University of Iowa Hospitals where plaintiff’s primary care physician referred her for a consultation
about fibromyalgia. Dr. Lenert reviewed plaintiff’s medical history and examined her and concluded
that her multiple symptoms were consistent with fibromyalgia. However, despite the seeming
importance of this evidence, the ALJ glossed over it.
The ALJ’s analysis of plaintiff’s fibromyalgia consisted of the following paragraph:
The claimant reported fibromyalgia and the treatment record documents Fibromyalgia
with Cymbalta prescribed (Exhibits 4E; 3F). I considered the claimant’s allegations of
fibromyalgia and SSR 12-2p when evaluating this case. However, the medical evidence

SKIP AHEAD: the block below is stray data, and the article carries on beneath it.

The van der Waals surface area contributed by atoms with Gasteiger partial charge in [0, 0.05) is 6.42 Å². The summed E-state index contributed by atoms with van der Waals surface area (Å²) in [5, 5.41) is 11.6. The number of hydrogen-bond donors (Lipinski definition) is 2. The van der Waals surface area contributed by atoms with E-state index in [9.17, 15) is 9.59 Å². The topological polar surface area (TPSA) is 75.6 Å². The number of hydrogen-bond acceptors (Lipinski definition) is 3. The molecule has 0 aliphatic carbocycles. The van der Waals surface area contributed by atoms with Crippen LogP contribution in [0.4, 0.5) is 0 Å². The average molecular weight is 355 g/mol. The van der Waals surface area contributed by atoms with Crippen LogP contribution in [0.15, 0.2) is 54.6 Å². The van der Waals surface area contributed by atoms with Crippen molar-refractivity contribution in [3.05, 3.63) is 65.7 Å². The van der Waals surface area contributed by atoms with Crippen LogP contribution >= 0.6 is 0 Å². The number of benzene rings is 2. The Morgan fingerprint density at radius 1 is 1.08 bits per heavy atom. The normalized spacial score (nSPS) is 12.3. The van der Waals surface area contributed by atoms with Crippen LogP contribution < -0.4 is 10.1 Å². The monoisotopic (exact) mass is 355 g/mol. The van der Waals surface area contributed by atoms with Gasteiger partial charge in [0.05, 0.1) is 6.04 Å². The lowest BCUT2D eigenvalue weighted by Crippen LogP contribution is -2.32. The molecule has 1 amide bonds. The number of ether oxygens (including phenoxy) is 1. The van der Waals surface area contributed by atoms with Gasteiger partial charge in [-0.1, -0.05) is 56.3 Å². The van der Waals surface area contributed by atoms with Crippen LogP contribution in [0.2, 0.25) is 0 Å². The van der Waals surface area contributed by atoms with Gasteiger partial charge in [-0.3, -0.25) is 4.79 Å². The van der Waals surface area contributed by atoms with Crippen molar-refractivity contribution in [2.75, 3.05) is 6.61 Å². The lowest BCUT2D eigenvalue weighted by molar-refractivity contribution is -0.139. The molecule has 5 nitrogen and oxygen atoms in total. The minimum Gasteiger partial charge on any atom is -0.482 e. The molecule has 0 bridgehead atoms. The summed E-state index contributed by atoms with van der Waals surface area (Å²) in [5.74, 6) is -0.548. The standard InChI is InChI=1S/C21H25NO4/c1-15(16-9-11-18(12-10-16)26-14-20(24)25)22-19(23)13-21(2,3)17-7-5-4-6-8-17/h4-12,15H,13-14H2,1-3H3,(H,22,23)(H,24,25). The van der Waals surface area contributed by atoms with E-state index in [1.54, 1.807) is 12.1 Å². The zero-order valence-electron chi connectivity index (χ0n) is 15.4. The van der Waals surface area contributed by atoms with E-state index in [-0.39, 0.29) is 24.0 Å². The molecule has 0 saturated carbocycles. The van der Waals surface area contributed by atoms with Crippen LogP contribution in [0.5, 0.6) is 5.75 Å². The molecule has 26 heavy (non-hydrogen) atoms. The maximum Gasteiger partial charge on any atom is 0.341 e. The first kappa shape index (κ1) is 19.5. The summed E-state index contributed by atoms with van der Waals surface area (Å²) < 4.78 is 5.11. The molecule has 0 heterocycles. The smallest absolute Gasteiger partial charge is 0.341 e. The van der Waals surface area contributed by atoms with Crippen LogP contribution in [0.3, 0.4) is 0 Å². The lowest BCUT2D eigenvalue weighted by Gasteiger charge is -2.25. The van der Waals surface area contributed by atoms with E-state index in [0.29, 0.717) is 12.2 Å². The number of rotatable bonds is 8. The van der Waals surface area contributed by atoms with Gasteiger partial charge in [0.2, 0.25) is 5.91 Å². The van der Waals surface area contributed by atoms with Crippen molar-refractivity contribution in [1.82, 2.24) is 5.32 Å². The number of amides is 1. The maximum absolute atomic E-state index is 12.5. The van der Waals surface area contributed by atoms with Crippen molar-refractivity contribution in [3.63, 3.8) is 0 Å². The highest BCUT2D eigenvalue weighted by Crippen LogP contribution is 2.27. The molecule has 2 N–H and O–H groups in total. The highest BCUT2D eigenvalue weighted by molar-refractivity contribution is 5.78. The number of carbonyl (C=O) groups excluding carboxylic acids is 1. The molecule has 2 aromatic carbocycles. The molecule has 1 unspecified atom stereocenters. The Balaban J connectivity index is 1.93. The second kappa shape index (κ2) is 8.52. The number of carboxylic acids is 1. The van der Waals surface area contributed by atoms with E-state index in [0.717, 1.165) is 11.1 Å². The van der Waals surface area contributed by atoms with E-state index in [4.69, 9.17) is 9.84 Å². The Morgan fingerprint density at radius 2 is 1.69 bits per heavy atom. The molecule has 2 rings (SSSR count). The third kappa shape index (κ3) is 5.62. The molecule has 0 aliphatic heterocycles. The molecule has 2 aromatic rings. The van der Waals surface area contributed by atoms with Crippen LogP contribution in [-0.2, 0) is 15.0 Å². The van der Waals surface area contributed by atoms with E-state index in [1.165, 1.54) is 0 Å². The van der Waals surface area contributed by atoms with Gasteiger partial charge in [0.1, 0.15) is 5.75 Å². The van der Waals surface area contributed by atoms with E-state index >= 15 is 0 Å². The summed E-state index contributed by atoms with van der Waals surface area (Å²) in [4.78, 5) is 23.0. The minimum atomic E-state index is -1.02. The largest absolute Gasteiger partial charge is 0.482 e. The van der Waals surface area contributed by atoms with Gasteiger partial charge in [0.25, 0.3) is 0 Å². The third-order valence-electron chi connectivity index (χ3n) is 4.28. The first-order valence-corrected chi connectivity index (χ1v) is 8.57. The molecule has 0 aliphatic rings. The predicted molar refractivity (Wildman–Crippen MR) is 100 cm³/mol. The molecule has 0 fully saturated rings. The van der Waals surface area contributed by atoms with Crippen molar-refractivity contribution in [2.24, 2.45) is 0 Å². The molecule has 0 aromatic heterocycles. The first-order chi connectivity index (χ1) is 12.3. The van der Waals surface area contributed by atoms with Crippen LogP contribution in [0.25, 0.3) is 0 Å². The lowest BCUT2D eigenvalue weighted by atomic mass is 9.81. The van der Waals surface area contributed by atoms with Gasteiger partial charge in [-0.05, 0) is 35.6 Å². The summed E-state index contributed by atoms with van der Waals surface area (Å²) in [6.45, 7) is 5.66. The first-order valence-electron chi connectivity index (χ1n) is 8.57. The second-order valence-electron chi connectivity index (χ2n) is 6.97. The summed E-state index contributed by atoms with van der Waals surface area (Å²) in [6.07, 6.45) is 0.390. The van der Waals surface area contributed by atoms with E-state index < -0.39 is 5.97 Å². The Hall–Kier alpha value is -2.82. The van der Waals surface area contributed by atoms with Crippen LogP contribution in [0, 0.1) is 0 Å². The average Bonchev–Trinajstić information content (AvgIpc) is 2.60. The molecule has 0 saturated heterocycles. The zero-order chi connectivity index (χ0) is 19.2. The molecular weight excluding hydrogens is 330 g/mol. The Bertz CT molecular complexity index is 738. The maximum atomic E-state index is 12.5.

and treatment record do not support tender point findings to support this diagnosis. Also,
there are other severe medical conditions as enumerated above that are documented and
supported by diagnostic testing that explain her pain. Accordingly, I do not find a
medically determinable impairment of fibromyalgia. However, I have considered her
reported pain complaints throughout her body in assessing the residual functional
A few preliminary observations can be noted. First, this paragraph does not specifically refer to
Dr. Lenert’s August 8, 2012 diagnosis. However, it states that “the treatment record documents
Fibromyalgia” and then cites Exhibit 3F, which is a 72-page exhibit containing the 5 pages of Dr.
Lenert’s notes. Based on these references, the ALJ appears to be vaguely alluding to Dr. Lenert’s
diagnosis, although this point is not clear based solely on reading this paragraph. 2 Not only did the ALJ